“I know that the actions of body, speech and mind are my only true belongs. I know I cannot escape the consequences of my actions of body, speech and mind.” — Thich Nhat Hanh

I deeply believe we are accountable for our actions because we are in control of our actions. We are helped if we strive to understand the consequences of our actions.

And isn’t this especially important in our representative government in which elected officials made choices on our behalf. The consequences of their actions affect many lives.

Most of us cherish the freedom to have control over our choices, our decisions, our bodies, our lives. We have the freedom to make decisions in our daily lives. Every day we make choices whether it’s what to eat for breakfast or when to pay a bill. We can become kind of prickly when we believe our freedom of choice is being taken from us. At least in those situations in which we have some control.

As we are learning in this contentious time, it’s not always easy to live that freedom. We must understand that once made, we own the choice; that, it is ours with all its consequences.

The right to be wrong

I learned on this day that 1 in 500 Americans have died from COVID. To date, nearly 675,000 people have died from COVID. If the current rate is not slowed, it is estimated that deaths will reach 800,000 by the end of the year.

I am afraid that is or will be the fate of more people, especially those who are convinced it is a battle between their right to decide and the government removing their rights to decide.

Those who choose not to be vaccinated seem to see the pressure to vaccinate from their doctor, family, friends and, in some cases employers, as a denial of their right to refuse treatment.

Recall that you are offered a copy of the patient’s bill of rights every time to seek medical care. Patients, otherwise known as people who are under medical care, have a bill of rights including “being informed of his or her health status, being involved in care planning and treatment, and being able to request or refuse treatment.”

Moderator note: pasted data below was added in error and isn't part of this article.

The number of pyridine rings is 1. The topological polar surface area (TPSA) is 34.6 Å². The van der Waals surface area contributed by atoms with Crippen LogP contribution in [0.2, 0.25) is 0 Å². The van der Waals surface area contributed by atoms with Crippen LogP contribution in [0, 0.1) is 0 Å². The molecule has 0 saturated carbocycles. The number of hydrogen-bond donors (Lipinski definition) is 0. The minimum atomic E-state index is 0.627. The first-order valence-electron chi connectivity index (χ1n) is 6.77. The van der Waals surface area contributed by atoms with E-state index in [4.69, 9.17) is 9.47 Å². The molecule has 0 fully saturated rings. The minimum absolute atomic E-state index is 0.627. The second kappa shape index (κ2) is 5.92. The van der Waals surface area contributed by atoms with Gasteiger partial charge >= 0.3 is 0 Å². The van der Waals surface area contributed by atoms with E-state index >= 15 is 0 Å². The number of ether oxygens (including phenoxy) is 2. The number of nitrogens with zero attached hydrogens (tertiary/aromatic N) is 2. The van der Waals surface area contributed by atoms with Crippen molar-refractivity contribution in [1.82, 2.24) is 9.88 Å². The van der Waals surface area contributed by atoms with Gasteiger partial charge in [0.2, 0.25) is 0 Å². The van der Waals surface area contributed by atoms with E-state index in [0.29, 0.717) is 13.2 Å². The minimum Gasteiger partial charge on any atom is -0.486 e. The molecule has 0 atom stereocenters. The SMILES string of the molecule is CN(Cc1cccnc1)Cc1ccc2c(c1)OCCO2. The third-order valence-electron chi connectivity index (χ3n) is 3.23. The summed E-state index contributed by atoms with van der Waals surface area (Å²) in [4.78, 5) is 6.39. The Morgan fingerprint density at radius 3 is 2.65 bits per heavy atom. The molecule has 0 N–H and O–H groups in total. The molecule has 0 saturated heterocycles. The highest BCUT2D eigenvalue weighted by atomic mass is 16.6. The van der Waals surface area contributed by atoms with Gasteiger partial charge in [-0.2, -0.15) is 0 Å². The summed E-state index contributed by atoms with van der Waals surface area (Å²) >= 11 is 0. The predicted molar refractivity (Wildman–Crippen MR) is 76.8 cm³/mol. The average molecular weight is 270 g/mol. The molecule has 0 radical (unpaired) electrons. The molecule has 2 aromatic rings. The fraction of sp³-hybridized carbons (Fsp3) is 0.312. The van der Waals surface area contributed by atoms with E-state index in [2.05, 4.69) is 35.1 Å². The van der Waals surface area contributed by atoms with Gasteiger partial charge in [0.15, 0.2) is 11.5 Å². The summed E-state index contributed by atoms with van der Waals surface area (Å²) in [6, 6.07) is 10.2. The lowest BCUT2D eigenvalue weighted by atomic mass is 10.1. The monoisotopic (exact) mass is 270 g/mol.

Once informed, the patient can refuse treatment. The patient can refuse vaccination.

However, their argument about rights is not relevant when they claim rights to be unfettered with masks or distancing around others, including children not eligible for vaccination.

We cannot control the spread of COVID to the vulnerable by the unmasked and unvaccinated with asymptomatic or mild cases of COVID but we can beware of and not vote for people who pay lip service to supporting personal rights by making meaningless resolutions and failing to work hard to relieve our community of this deadly virus.

We must learn about the related views of candidates for the contested positions in city councils, school boards and hospital board commissioners and vote for the candidates with a vision and willingness to work for a healthy thriving community supported by highly skilled and compassionate medical and public health services.

Bertha Cooper, a featured columnist in the Sequim Gazette, spent her career years in health care administration, program development and consultation. Cooper and her husband have lived in Sequim more than 20 years. Reach her at